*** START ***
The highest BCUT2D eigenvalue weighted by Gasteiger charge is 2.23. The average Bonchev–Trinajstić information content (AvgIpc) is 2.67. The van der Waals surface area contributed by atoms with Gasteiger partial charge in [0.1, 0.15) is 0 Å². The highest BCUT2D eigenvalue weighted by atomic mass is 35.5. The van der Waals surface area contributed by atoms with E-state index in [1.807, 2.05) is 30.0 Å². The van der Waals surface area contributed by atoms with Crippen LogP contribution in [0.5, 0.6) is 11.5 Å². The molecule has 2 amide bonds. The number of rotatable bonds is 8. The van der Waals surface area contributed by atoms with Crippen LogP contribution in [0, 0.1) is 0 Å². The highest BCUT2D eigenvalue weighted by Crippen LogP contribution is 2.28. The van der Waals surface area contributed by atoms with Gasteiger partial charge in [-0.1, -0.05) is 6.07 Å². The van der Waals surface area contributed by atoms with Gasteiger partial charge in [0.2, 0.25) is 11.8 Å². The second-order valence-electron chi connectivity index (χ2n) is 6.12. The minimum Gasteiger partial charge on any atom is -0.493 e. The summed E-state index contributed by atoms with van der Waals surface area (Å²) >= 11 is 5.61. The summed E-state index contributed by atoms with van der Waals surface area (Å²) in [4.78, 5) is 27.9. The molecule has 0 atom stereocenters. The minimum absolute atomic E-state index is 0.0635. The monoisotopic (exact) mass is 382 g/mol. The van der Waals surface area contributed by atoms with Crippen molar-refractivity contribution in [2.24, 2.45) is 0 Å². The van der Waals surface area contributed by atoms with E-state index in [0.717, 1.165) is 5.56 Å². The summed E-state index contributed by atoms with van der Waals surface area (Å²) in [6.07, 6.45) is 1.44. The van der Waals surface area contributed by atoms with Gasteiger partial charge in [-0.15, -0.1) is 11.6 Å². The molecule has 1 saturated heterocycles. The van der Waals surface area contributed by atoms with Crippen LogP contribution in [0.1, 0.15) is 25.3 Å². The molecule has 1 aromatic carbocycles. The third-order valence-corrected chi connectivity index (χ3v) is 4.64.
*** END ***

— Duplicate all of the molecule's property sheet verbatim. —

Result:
The highest BCUT2D eigenvalue weighted by Gasteiger charge is 2.23. The average Bonchev–Trinajstić information content (AvgIpc) is 2.67. The van der Waals surface area contributed by atoms with Gasteiger partial charge in [0.1, 0.15) is 0 Å². The highest BCUT2D eigenvalue weighted by atomic mass is 35.5. The van der Waals surface area contributed by atoms with E-state index in [1.807, 2.05) is 30.0 Å². The van der Waals surface area contributed by atoms with Crippen LogP contribution in [0.5, 0.6) is 11.5 Å². The molecule has 2 amide bonds. The number of rotatable bonds is 8. The van der Waals surface area contributed by atoms with Crippen LogP contribution in [0, 0.1) is 0 Å². The highest BCUT2D eigenvalue weighted by Crippen LogP contribution is 2.28. The van der Waals surface area contributed by atoms with Gasteiger partial charge in [-0.1, -0.05) is 6.07 Å². The van der Waals surface area contributed by atoms with Gasteiger partial charge in [0.2, 0.25) is 11.8 Å². The second-order valence-electron chi connectivity index (χ2n) is 6.12. The minimum Gasteiger partial charge on any atom is -0.493 e. The summed E-state index contributed by atoms with van der Waals surface area (Å²) >= 11 is 5.61. The summed E-state index contributed by atoms with van der Waals surface area (Å²) in [4.78, 5) is 27.9. The molecule has 0 atom stereocenters. The minimum absolute atomic E-state index is 0.0635. The monoisotopic (exact) mass is 382 g/mol. The van der Waals surface area contributed by atoms with Crippen molar-refractivity contribution in [2.24, 2.45) is 0 Å². The van der Waals surface area contributed by atoms with E-state index in [0.717, 1.165) is 5.56 Å². The summed E-state index contributed by atoms with van der Waals surface area (Å²) in [6.07, 6.45) is 1.44. The van der Waals surface area contributed by atoms with Gasteiger partial charge in [-0.15, -0.1) is 11.6 Å². The molecule has 1 saturated heterocycles. The van der Waals surface area contributed by atoms with Crippen LogP contribution in [0.1, 0.15) is 25.3 Å². The molecule has 1 aromatic carbocycles. The third-order valence-corrected chi connectivity index (χ3v) is 4.64.